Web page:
Providian National Bank, the sixth-largest Visa card issuer in the United States, said it will deny approval for most online wagers made by its customers.
"People who use credit cards to gamble on the Internet present a higher credit risk to a lending institution, and there also is a more significant fraud risk with Internet gambling transactions," Laurie Cole, Providian's vice president of corporate communications, said in explaining the bank's decision.
"Providian was evaluating the Internet gambling issue and has decided to decline to authorize transactions on its credit cards that we can identify are originating from Internet gambling sites," she added.
The decision comes as the company recently settled a lawsuit with a Net gambler and as online gambling comes under scrutiny by lawmakers on Capitol Hill.
Providian sued Cynthia Haines, who used her credit cards to gamble away more than $70,000 over the Internet from her home in California but didn't pay her bills. Haines responded by filing a countersuit against the bank as well as against Visa and MasterCard, claiming the companies were at fault for letting her gamble with credit in the first place.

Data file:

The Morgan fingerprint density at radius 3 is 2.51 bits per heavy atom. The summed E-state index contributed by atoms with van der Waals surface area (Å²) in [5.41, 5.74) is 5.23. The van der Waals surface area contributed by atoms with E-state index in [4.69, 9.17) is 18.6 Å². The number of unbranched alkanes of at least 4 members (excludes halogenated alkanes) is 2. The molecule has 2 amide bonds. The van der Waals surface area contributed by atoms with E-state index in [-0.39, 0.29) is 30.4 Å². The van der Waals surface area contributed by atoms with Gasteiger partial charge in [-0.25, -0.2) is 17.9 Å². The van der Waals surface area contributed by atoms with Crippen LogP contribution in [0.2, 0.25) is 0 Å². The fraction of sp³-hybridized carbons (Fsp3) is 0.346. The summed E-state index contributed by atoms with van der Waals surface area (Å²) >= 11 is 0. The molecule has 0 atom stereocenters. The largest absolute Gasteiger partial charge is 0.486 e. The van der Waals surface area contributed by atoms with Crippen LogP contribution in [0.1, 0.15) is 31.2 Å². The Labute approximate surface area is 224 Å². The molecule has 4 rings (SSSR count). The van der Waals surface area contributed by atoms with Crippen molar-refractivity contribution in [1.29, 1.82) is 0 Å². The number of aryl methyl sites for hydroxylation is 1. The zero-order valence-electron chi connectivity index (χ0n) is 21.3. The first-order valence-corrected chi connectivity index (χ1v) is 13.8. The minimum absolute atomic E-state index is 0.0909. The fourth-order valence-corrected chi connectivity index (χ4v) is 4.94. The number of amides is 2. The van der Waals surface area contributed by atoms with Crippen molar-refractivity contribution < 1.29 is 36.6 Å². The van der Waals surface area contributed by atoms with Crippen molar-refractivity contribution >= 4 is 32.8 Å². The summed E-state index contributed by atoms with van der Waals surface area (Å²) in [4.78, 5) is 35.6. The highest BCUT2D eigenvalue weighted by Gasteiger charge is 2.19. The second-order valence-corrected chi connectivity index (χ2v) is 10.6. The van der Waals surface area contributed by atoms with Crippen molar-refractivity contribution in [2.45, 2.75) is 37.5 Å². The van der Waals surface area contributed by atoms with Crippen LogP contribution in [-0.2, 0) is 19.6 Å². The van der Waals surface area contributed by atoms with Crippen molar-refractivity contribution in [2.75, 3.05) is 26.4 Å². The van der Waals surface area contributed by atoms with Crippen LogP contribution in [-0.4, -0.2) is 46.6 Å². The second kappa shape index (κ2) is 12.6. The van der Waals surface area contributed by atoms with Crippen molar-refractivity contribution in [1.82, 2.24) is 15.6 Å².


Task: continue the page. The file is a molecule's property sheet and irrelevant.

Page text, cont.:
In July, MasterCard settled with Haines and adopted a policy that gambling sites have to post a notice stating that Internet gambling could be illegal in a customer's jurisdiction.
Visa came to a similar agreement with Haines, concluding that she will not have to pay back her debts directly. The online gambling sites that took her bets will cover them with the issuing banks. The Visa merchant sites will pay Providian National Bank nearly $5,000 and will pay First Union Direct Bank $5,400.
Congress is considering a bill that would outlaw most forms of Net gambling. The Internet Gambling Prohibition Act, authored by Sen. Jon Kyl (R-Arizona), would update the Federal Wire Act, which prohibits taking bets over phone lines.